Democrat Adair Ford Boroughs is formally kicking off her candidacy for the U.S. congress by hosting an event on Sunday in Williston, South Carolina.
The rural town of just under 3,000 people (located in Barnwell County about twenty miles southeast of Aiken, S.C.) is where the nonprofit attorney “grew up in a double-wide trailer,” according to an introductory video released by her campaign back in April.
Boroughs’ clip described her as “the daughter of a cabinet maker and a public school teacher” who was raised with “a deep commitment to her Christian faith and family.”
Boroughs, 39, shocked the Palmetto political establishment earlier this month when she reported raising $246,000 during her first quarter as a candidate. That haul was more than twice what Republican incumbent Joe Wilson raised over the same time span, according to documents filed with the Federal Election Commission (FEC).
(Click to view)
Boroughs (above) entered the second half of 2019 with just over $146,000 in the bank – almost as much as Wilson’s $160,000 war chest.
That surprising financial competitiveness is emboldening Democrats – and prompting Wilson-backers to step up their efforts.
“We have been telling him it is time to get going,” one of Wilson’s supporters told us, referring to the GOP lawmaker’s lackluster campaign fundraising efforts. “I think he gets that now.”
One should hope …
Wilson first took office in December 2001 – winning a special election to fill the seat vacated by the death of former congressman Floyd Spence. He has not been credibly challenged for that seat in nearly a decade. In fact, the 71-year-old scored his third consecutive victory over a Democrat last fall – drawing more than 56 percent of the vote against Sean Carrigan.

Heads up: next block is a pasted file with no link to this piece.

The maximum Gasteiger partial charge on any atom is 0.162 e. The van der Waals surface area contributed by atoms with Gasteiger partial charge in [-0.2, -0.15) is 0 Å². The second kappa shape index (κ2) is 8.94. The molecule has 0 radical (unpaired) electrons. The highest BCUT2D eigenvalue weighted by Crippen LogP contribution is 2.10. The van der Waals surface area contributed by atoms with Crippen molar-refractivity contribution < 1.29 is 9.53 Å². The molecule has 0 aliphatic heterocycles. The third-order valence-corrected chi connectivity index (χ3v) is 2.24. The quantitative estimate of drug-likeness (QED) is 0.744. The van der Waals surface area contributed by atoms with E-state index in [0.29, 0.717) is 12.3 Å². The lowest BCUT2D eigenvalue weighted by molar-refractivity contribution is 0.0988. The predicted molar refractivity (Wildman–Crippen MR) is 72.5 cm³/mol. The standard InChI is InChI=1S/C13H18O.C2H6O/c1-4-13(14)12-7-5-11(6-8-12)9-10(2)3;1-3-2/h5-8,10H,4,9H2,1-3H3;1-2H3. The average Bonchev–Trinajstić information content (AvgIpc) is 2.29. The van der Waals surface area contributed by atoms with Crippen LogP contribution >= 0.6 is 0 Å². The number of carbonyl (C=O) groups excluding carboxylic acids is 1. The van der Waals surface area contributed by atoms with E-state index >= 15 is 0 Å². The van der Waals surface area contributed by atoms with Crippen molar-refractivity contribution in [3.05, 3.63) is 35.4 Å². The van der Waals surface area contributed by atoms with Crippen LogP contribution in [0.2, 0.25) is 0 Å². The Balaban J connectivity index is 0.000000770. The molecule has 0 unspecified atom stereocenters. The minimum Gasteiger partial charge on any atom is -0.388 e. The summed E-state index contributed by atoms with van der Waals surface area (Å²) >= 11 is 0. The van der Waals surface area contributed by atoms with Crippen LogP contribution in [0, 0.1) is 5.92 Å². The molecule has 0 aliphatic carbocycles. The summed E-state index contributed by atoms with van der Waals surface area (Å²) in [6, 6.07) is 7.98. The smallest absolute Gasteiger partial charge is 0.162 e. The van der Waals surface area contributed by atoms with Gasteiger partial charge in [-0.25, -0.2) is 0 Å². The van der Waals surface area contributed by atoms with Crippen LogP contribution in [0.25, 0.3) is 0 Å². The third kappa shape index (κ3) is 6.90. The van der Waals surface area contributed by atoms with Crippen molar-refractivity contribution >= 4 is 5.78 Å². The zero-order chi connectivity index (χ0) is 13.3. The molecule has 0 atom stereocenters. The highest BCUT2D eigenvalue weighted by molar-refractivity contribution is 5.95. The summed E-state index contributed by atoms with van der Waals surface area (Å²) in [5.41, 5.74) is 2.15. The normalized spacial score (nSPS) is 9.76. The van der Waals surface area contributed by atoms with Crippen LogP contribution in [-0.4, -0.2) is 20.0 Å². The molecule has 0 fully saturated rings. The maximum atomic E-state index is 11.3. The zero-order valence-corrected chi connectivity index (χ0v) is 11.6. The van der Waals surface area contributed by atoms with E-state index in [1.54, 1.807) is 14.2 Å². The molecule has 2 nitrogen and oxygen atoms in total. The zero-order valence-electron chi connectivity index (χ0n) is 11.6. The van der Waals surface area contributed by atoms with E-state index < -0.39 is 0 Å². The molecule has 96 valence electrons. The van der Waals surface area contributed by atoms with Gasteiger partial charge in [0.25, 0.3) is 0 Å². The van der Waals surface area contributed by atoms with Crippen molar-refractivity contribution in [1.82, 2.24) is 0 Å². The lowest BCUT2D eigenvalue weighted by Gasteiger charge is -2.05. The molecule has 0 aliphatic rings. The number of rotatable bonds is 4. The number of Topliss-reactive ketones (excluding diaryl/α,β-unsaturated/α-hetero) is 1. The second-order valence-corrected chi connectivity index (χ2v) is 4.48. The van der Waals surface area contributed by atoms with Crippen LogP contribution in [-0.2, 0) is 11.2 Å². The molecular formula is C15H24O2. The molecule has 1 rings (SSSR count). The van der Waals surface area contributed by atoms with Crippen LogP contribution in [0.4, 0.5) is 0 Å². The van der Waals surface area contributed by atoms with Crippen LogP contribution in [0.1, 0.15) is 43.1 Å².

In 2012, Democrats didn’t even bother to field a candidate against Wilson.
This heavily gerrymandered district (map) includes broad swaths of west-central South Carolina – including Aiken County and most of Lexington County. It then fishhooks north around the state capital of Columbia, S.C. – incorporating suburban, mostly white areas of Richland County.
U.S. president Donald Trump won the district by nearly 18 percentage points in 2016.
Can Boroughs upset Wilson?
We doubt it. Especially not with Trump at the top of the Republican ticket.
Of course we never would have expected Democrats to win (ahem) the first congressional district last fall, so … anything can happen.
Bottom line? Democrats will probably count it a “win” if they get within ten points of Wilson. Or if they force national Republicans to devote resources to this race that would have otherwise gone to more competitive districts.
WANNA SOUND OFF?
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(VIA: GETTY IMAGES)